Verse > Henry Wadsworth Longfellow > Complete Poetical Works
Henry Wadsworth Longfellow (1807–1882).  Complete Poetical Works.  1893.
Michael Angelo: A Fragment
Part Third.
IV. In the Coliseum

WHAT do you here alone, Messer Michele?
I come to learn.

                    You are already master,
And teach all other men.

                    Nay, I know nothing;
Not even my own ignorance, as some
Philosopher hath said. I am a school-boy        5
Who hath not learned his lesson, and who stands
Ashamed and silent in the awful presence
Of the great master of antiquity
Who built these walls cyclopean.

His name was, I remember. His reward        10
Was to be thrown alive to the wild beasts
Here where we now are standing.

                            Idle tales
But you are greater than Gaudentius was,
And your work nobler.

                    Silence, I beseech you.
Tradition says that fifteen thousand men
Were toiling for ten years incessantly
Upon this amphitheatre.

How wonderful it is! The queen of flowers,
The marble rose of Rome! Its petals torn
By wind and rain of thrice five hundred years;        20
Its mossy sheath half rent away, and sold
To ornament our palaces and churches,
Or to be trodden under feet of man
Upon the Tiber’s bank; yet what remains
Still opening its fair bosom to the sun,        25
And to the constellations that at night
Hang poised above it like a swarm of bees.
The rose of Rome, but not of Paradise;
Not the white rose our Tuscan poet saw,
With saints for petals. When this rose was perfect        30
Its hundred thousand petals were not saints,
But senators in their Thessalian caps,
And all the roaring populace of Rome;
And even an Empress and the Vestal Virgins,
Who came to see the gladiators die,        35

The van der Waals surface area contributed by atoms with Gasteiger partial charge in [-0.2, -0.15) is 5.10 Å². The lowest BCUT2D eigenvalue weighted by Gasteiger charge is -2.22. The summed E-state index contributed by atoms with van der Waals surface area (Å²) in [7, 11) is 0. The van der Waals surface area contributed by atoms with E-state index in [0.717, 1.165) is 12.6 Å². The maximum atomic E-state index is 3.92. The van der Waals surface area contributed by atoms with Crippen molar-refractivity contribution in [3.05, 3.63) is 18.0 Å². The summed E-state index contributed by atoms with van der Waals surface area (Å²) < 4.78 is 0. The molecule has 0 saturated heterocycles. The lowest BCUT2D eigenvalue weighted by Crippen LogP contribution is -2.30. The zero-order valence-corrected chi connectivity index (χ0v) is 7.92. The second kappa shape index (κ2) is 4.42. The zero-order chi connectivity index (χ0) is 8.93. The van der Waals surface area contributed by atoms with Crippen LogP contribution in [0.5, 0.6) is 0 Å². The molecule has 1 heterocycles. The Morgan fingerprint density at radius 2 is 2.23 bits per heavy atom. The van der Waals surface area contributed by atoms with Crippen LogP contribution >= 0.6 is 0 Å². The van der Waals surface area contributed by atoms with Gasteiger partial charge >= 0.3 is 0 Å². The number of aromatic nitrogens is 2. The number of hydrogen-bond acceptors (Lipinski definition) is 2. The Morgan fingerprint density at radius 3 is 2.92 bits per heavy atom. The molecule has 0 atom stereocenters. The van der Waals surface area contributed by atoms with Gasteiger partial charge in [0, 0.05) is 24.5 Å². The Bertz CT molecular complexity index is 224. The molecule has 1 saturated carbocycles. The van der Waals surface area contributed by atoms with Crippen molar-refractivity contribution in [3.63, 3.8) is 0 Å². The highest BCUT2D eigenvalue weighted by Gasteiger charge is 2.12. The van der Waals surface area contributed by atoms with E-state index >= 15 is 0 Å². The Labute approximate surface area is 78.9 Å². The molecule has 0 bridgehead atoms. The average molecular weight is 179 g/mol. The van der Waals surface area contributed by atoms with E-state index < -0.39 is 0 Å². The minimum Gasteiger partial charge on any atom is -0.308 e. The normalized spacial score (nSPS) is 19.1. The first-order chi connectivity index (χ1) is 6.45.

Could not give sweetness to a rose like this.
I spake not of its uses, but its beauty.
The sand beneath our feet is saturate
With blood of martyrs; and these rifted stones
Are awful witnesses against a people        40
Whose pleasure was the pain of dying men
Tomaso Cavalieri, on my word,
You should have been a preacher, not a painter!
Think you that I approve such cruelties,
Because I marvel at the architects        45
Who built these walls, and curved these noble arches?
Oh, I am put to shame, when I consider
How mean our work is, when compared with theirs!
Look at these walls about us and above us!
They have been shaken by earthquakes, have been made        50
A fortress, and been battered by long sieges;
The iron clamps, that held the stones together,
Have been wrenched from them; but they stand erect
And firm, as if they had been hewn and hollowed
Out of the solid rock, and were a part        55
Of the foundations of the world itself.
Your work, I say again, is nobler work,
In so far as its end and aim are nobler;
And this is but a ruin, like the rest.
Its vaulted passages are made the caverns        60
Of robbers, and are haunted by the ghosts
Of murdered men.

            A thousand wild flowers bloom
From every chink, and the birds build their nests
Among the ruined arches, and suggest
New thoughts of beauty to the architect.        65
Now let us climb the broken stairs that lead
Into the corridors above, and study
The marvel and the mystery of that art
In which I am a pupil, not a master.
All things must have an end; the world itself        70
Must have an end, as in a dream I saw it.
There came a great hand out of heaven, and touched
The earth, and stopped it in its course. The seas
Leaped, a vast cataract, into the abyss;
The forests and the fields slid off, and floated        75
Like wooded islands in the air. The dead
Were hurled forth from their sepulchres; the living
Were mingled with them, and themselves were dead,—
All being dead; and the fair, shining cities
Dropped out like jewels from a broken crown.        80
Naught but the core of the great globe remained,
A skeleton of stone. And over it
The wrack of matter drifted like a cloud,
And then recoiled upon itself, and fell
Back on the empty world, that with the weight        85
Reeled, staggered, righted, and then head-long plunged
Into the darkness, as a ship, when struck
By a great sea, throws off the waves at first
On either side, then settles and goes down
Into the dark abyss, with her dead crew.        90
But the earth does not move.

                Who knows? who knows?
There are great truths that pitch their shining tents
Outside our walls, and though but dimly seen
In the gray dawn, they will be manifest
When the light widens into perfect day.        95
A certain man, Copernicus by name,
Sometime professor here in Rome, has whispered
It is the earth, and not the sun, that moves.
What I beheld was only in a dream,
Yet dreams sometimes anticipate events,        100
Being unsubstantial images of things
As yet unseen.

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